Letter #25

Good morning / afternoon / evening everyone,

Happy first day of Christmas-month! I hope you’ve had a lovely week. It’s starting to feel much more festive (we had snow in London yesterday), and I’m slowly closing in on my last week in the office. Exciting! 

Last week’s letter was a little divisive, which is a good thing (I think). This week I’ve tried to showcase a few different sub-cultures, alongside the usual soul, jazz, and disco heaters. More on that below…


–  🎼 –
The TL:DR section…

Some of the music this week comes from; Sugarhill Gang, Funkadelic, Eddy Grant, Prince, Hudson Mohawke, Skream, FaltyDL, Kendrick Lamar, Cinematic Orchestra (and Moses Sumney). 

Interesting things for you to click on this week; read the Guardian’s series on culture, listen to Hypnotic Brass Ensemble’s new album Book of Sound, and watch the re-run of the Boiler Room’s Final Night in Paradise (a celebration of the closing party of the Paradise Garage)

If you have music to share (and please do share!), drop it in here in our Love Will Save the Day record pool – much appreciated. 


– ✏️ –
While this letter is a celebration of music, people, and love, I have to make a confession; this week I’m angry. I’ve been reading a lot this week, and trying to form a more rounded (less biased) view on youth culture today (both for you, and for work). A couple of books, some academic papers, lots of commentary, and some interviews. Disappointingly, three points of view kept cropping up.
“Youth culture doesn’t exist any more.”
“There’s nothing interesting happening in music culture.”

“Youth today are too lazy to be part of a movement or tribe.”

These type of statements are infuriating. Unfortunately, they’re a pretty popular view today. If you have a look around the press, you’ll find countless examples of people (often high profile journalists, or even artists themselves) talking about the dearth (or even death) of youth culture. They cite the hippies, teds, mods, goths, new romantics, or punks, and say that there’s ‘nothing like that these days’. Their cultural exploration of modern youth lazily leads them to ‘YouTube haulers’ and ‘normcore’ kids from an article they’ve read on Vice.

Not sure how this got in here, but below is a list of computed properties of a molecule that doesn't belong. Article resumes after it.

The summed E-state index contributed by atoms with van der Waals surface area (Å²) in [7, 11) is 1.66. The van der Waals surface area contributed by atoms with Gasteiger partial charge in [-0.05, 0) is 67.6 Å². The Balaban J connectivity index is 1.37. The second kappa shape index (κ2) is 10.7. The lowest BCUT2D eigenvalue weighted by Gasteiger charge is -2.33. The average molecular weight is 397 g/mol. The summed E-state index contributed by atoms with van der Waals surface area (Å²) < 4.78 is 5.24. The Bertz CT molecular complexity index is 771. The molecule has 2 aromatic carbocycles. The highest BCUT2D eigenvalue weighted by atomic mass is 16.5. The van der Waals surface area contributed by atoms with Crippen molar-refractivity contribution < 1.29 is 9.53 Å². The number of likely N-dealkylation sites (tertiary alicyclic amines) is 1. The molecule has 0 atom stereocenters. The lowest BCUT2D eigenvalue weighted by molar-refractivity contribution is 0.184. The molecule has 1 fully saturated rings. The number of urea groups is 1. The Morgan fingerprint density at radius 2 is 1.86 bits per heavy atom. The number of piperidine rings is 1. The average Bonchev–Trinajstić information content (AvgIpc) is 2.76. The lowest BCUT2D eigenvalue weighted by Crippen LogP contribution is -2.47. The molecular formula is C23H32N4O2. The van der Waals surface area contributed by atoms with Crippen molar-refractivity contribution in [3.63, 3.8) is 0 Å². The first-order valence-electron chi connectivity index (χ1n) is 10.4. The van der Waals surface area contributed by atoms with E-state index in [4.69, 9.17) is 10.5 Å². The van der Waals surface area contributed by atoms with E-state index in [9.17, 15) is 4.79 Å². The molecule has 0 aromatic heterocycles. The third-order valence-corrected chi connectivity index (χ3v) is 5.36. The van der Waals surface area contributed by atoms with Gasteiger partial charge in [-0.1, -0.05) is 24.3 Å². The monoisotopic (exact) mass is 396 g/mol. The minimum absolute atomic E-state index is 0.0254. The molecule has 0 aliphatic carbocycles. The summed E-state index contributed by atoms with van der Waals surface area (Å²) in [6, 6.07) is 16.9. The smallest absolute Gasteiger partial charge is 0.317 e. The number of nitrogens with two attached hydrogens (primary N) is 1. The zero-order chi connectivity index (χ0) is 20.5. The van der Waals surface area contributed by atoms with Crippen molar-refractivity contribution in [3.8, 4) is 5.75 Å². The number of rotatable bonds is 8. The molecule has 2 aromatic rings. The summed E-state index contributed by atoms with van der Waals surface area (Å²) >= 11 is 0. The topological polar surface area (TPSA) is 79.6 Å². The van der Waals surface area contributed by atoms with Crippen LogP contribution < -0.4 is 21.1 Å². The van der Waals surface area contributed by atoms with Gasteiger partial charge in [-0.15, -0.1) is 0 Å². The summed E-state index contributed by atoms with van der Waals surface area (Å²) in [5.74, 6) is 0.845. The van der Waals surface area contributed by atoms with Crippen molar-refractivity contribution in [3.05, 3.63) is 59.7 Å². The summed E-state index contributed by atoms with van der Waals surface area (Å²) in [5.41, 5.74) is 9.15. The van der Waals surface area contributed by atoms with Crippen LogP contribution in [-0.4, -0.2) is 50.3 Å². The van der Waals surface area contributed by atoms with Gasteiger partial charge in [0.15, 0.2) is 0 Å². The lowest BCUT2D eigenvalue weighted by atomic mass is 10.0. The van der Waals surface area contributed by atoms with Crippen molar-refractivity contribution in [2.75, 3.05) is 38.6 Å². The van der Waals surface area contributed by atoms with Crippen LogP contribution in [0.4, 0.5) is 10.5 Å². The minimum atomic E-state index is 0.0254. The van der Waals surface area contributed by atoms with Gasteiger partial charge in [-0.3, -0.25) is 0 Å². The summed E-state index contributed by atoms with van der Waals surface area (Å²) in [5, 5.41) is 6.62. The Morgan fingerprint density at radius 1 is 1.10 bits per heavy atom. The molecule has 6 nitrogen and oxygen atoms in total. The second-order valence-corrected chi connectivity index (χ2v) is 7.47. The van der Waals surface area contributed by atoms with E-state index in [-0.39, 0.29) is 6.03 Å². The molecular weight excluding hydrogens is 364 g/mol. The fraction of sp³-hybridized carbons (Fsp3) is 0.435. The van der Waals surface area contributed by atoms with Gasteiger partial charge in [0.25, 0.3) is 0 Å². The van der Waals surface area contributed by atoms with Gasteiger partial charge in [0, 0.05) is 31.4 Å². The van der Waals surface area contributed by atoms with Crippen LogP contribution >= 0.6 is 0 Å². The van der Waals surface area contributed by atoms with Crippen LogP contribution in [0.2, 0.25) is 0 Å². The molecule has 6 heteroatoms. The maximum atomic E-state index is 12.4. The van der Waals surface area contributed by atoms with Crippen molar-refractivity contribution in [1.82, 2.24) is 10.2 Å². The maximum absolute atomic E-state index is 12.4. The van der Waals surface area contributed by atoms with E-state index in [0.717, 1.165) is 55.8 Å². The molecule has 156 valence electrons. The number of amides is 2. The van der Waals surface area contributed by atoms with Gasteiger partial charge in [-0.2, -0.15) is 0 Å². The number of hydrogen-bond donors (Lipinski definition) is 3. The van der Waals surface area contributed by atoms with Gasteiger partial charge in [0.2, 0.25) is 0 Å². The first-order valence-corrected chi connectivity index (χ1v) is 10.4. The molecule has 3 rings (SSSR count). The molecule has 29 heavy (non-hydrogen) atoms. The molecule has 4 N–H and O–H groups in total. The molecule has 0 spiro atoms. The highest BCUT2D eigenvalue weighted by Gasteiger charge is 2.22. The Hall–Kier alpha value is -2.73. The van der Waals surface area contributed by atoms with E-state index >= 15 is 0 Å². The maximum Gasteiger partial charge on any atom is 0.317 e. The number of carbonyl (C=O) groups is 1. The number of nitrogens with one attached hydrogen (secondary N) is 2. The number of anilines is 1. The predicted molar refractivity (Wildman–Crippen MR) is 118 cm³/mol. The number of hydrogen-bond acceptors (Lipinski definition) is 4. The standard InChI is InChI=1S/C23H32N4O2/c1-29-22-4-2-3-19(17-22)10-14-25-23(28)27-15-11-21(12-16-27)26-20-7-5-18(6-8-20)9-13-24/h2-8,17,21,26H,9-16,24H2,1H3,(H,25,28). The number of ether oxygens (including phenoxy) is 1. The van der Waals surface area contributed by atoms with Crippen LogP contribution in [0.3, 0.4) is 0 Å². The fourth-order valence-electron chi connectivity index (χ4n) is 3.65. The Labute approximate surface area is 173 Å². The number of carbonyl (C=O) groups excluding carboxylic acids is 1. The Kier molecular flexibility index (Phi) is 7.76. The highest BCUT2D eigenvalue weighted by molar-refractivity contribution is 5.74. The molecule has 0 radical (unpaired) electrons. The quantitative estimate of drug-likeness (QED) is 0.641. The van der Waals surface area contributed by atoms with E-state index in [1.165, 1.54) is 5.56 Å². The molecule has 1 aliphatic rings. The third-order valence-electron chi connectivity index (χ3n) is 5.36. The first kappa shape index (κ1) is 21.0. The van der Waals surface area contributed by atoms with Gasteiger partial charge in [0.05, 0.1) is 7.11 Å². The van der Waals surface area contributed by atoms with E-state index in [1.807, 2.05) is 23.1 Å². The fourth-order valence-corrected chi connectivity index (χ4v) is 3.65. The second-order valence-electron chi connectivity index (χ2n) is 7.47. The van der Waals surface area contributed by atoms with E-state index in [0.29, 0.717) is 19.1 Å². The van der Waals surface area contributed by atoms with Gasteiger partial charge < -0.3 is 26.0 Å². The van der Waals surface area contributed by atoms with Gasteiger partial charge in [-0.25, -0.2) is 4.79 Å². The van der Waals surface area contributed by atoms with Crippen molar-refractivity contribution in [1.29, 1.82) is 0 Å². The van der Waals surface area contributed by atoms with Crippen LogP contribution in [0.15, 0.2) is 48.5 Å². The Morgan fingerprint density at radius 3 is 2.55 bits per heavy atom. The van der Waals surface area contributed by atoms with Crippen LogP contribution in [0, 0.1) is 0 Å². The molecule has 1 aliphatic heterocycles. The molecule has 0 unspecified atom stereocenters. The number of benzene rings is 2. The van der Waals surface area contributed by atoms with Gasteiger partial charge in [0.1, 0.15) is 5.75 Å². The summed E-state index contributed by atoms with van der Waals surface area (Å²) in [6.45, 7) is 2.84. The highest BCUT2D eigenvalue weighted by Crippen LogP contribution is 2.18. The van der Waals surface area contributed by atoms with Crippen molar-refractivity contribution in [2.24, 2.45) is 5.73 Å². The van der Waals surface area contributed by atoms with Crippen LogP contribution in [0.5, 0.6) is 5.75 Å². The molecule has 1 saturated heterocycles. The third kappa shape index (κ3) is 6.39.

The same type of people have existed forever. Bemoaning the lack of culture. Criticising the next generation. Either lazily shouting cultures down, or naming them to minimise their impact. Cultural nomenclature didn’t come from the cultures. It came from critics. The book Tribes: A History of British Subculture does a pretty good first hand job of explaining this cycle – dismiss, name, criticise, lionise. Rinse and repeat. It’s happened this way since the 1920s.

It can be a difficult subject to unpick and discuss. Semantics often makes it complex, with ‘culture’, ‘subculture’, ‘tribes’, and ‘communities’ used interchangeably. Then, it gets more complex when we start to add in notions of ‘the underground’, ‘the mainstream’, and ‘the avant garde’. 

For the sake of this rambling note, I’m going to use my definitions. ‘Culture’ refers to a group of people who believe (roughly) in the same things, and use specific language and symbolism to identify with each other (often clothes or music). Most importantly, they share the same passion. There are lots of different cultures, and together they form the edges of a ‘mainstream’ culture. What happens on the edges informs the mainstream, and it (in my mind) either becomes a bit more palatable or watered down in order to be more populist, or the mainstream creates it’s own version handpicking bits from the edges. This is best seen in music and fashion, and the best explanation I’ve ever heard is from Meryl Streep’s character in The Devil Wears Prada(!), when talking about a blue belt (here – trust me). Culture as a whole is basically a massive patchwork quilt.